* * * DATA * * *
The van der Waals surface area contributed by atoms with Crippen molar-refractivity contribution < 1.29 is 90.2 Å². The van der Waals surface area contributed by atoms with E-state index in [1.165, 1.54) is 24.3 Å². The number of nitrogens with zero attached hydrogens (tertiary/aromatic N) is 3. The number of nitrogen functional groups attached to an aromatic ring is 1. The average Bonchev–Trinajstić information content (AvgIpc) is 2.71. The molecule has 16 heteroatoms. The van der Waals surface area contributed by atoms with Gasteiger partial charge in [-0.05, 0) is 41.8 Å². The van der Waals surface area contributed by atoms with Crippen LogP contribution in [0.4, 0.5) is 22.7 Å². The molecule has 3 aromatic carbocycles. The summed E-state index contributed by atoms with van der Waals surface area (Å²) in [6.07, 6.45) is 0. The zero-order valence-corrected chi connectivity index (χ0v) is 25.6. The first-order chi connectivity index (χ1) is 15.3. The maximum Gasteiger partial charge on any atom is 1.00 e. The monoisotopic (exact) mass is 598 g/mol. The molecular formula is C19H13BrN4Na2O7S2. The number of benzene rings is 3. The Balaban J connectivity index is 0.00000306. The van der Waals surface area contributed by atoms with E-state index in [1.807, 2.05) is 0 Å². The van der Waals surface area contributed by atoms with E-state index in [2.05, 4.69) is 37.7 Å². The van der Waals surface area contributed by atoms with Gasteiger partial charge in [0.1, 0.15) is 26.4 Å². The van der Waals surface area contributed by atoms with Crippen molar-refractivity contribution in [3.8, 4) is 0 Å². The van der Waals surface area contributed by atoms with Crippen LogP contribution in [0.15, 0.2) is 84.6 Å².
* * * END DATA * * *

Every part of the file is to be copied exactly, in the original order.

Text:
The van der Waals surface area contributed by atoms with Crippen molar-refractivity contribution < 1.29 is 90.2 Å². The van der Waals surface area contributed by atoms with E-state index in [1.165, 1.54) is 24.3 Å². The number of nitrogens with zero attached hydrogens (tertiary/aromatic N) is 3. The number of nitrogen functional groups attached to an aromatic ring is 1. The average Bonchev–Trinajstić information content (AvgIpc) is 2.71. The molecule has 16 heteroatoms. The van der Waals surface area contributed by atoms with Gasteiger partial charge in [-0.05, 0) is 41.8 Å². The van der Waals surface area contributed by atoms with Crippen LogP contribution in [0.4, 0.5) is 22.7 Å². The molecule has 3 aromatic carbocycles. The summed E-state index contributed by atoms with van der Waals surface area (Å²) in [6.07, 6.45) is 0. The zero-order valence-corrected chi connectivity index (χ0v) is 25.6. The first-order chi connectivity index (χ1) is 15.3. The maximum Gasteiger partial charge on any atom is 1.00 e. The monoisotopic (exact) mass is 598 g/mol. The molecular formula is C19H13BrN4Na2O7S2. The number of benzene rings is 3. The Balaban J connectivity index is 0.00000306. The van der Waals surface area contributed by atoms with E-state index in [1.807, 2.05) is 0 Å². The van der Waals surface area contributed by atoms with E-state index in [2.05, 4.69) is 37.7 Å². The van der Waals surface area contributed by atoms with Gasteiger partial charge in [0.1, 0.15) is 26.4 Å². The van der Waals surface area contributed by atoms with Crippen molar-refractivity contribution in [3.8, 4) is 0 Å². The van der Waals surface area contributed by atoms with Crippen LogP contribution in [0.15, 0.2) is 84.6 Å².